New York – On October 2, 2012, the Supreme Court in Broome County vacated Binghamton’s hydraulic fracturing ban on the grounds that it was an impermissible moratorium, as opposed to a local exercise of police power. The judge was persuaded by the fact that the ban was designed to sunset in two years. Such a provision undermined the premise that hydraulic fracturing was such a threat to human health as to warrant protection under the city’s police powers.
Local bans and moratoria (and litigation thereon) are common in New York as the state struggles to make a decision with respect to the state-wide moratorium on hydraulic fracturing. The New York Department of Environmental Conservation (DEC) was supposed to issue new drilling permits and guidelines by November 29, 2012. However, Governor Cuomo recently decided to conduct another round of public health reviews on hydraulic fracturing that will significantly delay any opportunity to lift the statewide moratorium.
North Dakota – On September 20, 2012, FERC approved an 80 mile pipeline to carry Bakkan shale gas to markets. In particular, Alliance Pipeline, Inc. will take associated gas from oil shale fields in North Dakota and Montana that is currently being flared and ship it to a Tioga, North Dakota processing plant that will then ship it to Chicago. Without pipelines such as this, gas from the Bakkan was considered stranded from downstream markets. By tying Bakkan gas to markets, operators can significantly reduce flaring – a practice that facing increased regulatory scrutiny.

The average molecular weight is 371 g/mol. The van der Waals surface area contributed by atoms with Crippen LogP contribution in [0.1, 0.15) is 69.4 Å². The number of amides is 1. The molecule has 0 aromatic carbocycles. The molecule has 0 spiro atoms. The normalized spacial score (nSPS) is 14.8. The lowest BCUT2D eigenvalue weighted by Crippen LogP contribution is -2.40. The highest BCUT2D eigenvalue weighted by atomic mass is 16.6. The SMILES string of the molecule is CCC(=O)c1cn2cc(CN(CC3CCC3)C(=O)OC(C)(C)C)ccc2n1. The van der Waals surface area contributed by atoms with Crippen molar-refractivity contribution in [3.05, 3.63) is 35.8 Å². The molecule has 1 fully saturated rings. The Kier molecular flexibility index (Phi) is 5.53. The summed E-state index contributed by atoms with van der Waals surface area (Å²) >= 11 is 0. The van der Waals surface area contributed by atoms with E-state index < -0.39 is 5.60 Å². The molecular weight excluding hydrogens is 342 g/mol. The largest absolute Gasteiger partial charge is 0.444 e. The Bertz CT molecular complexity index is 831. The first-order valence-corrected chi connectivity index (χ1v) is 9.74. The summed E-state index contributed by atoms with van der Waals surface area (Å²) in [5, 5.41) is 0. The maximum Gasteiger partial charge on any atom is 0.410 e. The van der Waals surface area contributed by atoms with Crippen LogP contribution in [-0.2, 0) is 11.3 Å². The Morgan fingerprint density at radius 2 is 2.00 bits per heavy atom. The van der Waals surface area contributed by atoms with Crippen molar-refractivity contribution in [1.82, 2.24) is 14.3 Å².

Ohio – On October 1, 2012, Ohio joined the ranks of states with municipalities imposing local bans on hydraulic fracturing and underground injection. Yellow Springs, a small town east of Dayton, issued the ban despite the fact it is not in a play that is likely to be developed. The Yellow Springs’ ban is in direct conflict with Ohio’s new natural gas extraction law passed this summer. It is unclear how, or whether, Ohio Department of Natural Resources will respond given the ban is mostly symbolic.